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The Interpreter
@Interpreter_Mag
Russian-to-English translation journal, with original analysis and commentary on Russia's foreign & domestic policy.
Interpreter_Mag
Russia Update: May 22, 2015

Publication: Russia Update
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The Interpreter
@Interpreter_Mag
Russian-to-English translation journal, with original analysis and commentary on Russia's foreign & domestic policy.
Interpreter_Mag
TV Rain Reporter and Other Russia, Ukrainian and French Reporters Detained Near Togliatti Army Base

TV Rain correspondent Timur Olevsky has been arrested in Togliatti near an army base where two Russian GRU agents captured near Lugansk this week were once based, TV Rain reports.

Other Russian and foreign reporters have also been detained.

Translation: We're sitting with colleagues, waiting while they call us in to write an explanatory statement.

It is customary after arrests in Russia for detainees to write an explanation about who they are and what they were doing for the police.

Translation: My passport was taken by a major from the GRU base. We didn't sit them out yet but they claim that they brought them with us.

Olevsky has continued to tweet until about 40 minutes ago, and commented that he could tell the rank of the soldier by his chevron.

He said others had been arrested as well:


Translation: They also detained the camera crew from Inter television channel. Kovaleko and Rusakov and Aleksandr Sollogub from France.

Inter is a Ukrainian channel.

The reporters are trying to cover the story of Aleksandr Aleksandrov and Yevgeny Yerofeyev, GRU officers who were on reconnaissance outside of the power station near Schastye in Lugansk Region when they were captured by Ukrainian forces. Ukraine has declared that it will try them as "terrorists."

 

-- Catherine A. Fitzpatrick

The Interpreter
@Interpreter_Mag
Russian-to-English translation journal, with original analysis and commentary on Russia's foreign & domestic policy.
Interpreter_Mag
Canada Denies Entry Visas to Russian Delegation to Proliferation Security Initiative Meeting

Canada has denied entry visas to a Russian delegation that was planning to attend a meeting of the Proliferation Security Initiative, an effort started by President George Bush in 2003 to curb weapons of mass destruction.

Canada has evidently denied the visas as part of its sanctions regime against the Kremlin for the war in the Crimea and the Donbass. Like the US and EU, Canada has barred entry to high officials and business figures in Russia over the Ukrainian war, and has also denied visas on a case-by-case basis.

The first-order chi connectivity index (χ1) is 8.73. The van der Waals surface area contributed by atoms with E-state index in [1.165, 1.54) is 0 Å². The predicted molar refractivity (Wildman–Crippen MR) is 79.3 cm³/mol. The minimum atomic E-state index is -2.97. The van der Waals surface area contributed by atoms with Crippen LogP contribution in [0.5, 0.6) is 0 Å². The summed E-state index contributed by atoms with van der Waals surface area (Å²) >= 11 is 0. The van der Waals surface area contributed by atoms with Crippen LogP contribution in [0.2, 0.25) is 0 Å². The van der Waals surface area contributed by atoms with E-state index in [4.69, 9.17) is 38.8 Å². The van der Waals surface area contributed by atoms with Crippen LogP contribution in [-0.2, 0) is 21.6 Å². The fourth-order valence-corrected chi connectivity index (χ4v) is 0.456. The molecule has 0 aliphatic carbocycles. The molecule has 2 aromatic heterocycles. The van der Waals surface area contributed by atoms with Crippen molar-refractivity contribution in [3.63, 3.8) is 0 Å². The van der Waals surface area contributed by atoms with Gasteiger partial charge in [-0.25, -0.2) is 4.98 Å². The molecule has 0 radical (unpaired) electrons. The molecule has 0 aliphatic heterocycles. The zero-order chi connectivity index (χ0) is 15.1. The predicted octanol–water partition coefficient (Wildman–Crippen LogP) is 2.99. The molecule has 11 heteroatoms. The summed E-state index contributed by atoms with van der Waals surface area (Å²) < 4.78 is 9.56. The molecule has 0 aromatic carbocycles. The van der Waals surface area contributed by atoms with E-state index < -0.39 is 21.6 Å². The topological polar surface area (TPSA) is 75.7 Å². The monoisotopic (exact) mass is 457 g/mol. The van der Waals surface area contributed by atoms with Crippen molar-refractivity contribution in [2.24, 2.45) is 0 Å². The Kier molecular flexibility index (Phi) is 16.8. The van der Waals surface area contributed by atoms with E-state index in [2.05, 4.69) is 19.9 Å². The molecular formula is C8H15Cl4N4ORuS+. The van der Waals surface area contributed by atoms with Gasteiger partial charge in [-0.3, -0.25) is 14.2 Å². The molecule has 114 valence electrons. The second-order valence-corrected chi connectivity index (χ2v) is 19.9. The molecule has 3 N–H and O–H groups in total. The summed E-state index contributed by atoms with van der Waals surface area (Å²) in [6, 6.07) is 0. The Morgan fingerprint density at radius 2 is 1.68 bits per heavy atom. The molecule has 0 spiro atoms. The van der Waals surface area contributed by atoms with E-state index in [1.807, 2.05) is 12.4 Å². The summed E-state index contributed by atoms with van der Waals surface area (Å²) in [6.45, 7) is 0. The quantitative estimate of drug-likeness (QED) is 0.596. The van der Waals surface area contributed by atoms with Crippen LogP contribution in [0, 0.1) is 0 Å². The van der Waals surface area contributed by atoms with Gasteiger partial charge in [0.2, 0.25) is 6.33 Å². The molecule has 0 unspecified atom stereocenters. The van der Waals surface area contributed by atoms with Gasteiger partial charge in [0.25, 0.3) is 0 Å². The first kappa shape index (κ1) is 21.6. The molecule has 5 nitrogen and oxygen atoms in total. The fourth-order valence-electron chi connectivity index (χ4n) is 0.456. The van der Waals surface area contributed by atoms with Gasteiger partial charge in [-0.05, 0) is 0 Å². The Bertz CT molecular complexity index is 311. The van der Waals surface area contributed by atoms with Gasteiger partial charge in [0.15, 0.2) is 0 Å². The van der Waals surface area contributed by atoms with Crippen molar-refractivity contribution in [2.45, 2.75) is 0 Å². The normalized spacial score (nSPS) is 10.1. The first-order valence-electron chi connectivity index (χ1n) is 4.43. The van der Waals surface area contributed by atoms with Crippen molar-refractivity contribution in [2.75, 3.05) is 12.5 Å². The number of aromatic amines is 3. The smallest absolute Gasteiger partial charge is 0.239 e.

Last September, Canada denied visas to space officials to attend a prestigious astronautical conference, for example. The Toronto Symphony Orchestra also cancelled a performance by Valentina Lisitsa, a Ukrainian pianist who emigrated to the US in 1991 and has taken the side of the Russian-backed separatists, after she tweeted hateful remarks about Ukrainians. The cancellation sparked protests from some performers who characterized the TSO as succumbing to pressure from Ukrainian interest groups.

The Russian Foreign Ministry has fired off an angry response (translation by The Interpreter):

Regrettably, official Ottawa, inflated for internal political reasons a Russophobia hysteria, is fighting common sense and trying arrogate to itself without prior arragement the right to determine who can and who cannot take part in an important multilateral activity which, through the force of circumstance, is being held on Canadian territory.

We would like to recall that Russia is a key partner in the war against the spread of WMDs and is a full-fledged member of the Initiative to Combat WMDs and does not need in this case any Canadian "benevolence."

The problems of non-proliferatoin are too serious a field in internaitonal relations. Settling local political scores, which the government of Stephen Harper has been obsessively doing, is inappropriate and counterproductive.

Such hostile actions of course will not be left without a response.

This latest round of visa bans follows an incident at a recent hockey match between Canada and Russia in the International Hockey Federation's (IHF) World Championship.

The Canadians beat the Russians 6-1, and at the end of the game, when the Canadian team gathered to sing the national anthem with their fans, the Russians walked off the ice.

One critical Russian blogger published a video of the incident.


This non-sportsmanlike behavior will likely earn Russia punishment, IHF president Rene Fasel told Canadian media.

“Once we arrive back home after the world championships we will look into this question and we will get in touch with those in charge at the Russian Ice Hockey Federation,” IIHF president Rene Fasel said in the statement to the TASS news agency.

“The IIHF has its own protocol and some sort of punishment will be handed down.

“When I saw what had happened, I was very upset. In the 29 world championships that I have had the honor of attending, this is the first time I have seen something like this. What the Russian team did was completely out of order.

Canada has a population of 1.2 million people of Ukrainian heritage, the largest population after Ukraine and Russia, and they are strong lobbyists against the Kremlin. In fact, under the Harper government, Canada has shown more willingness than the EU and US to bar many Russians promoting the Kremlin's objectives.

-- Catherine A. Fitzpatrick


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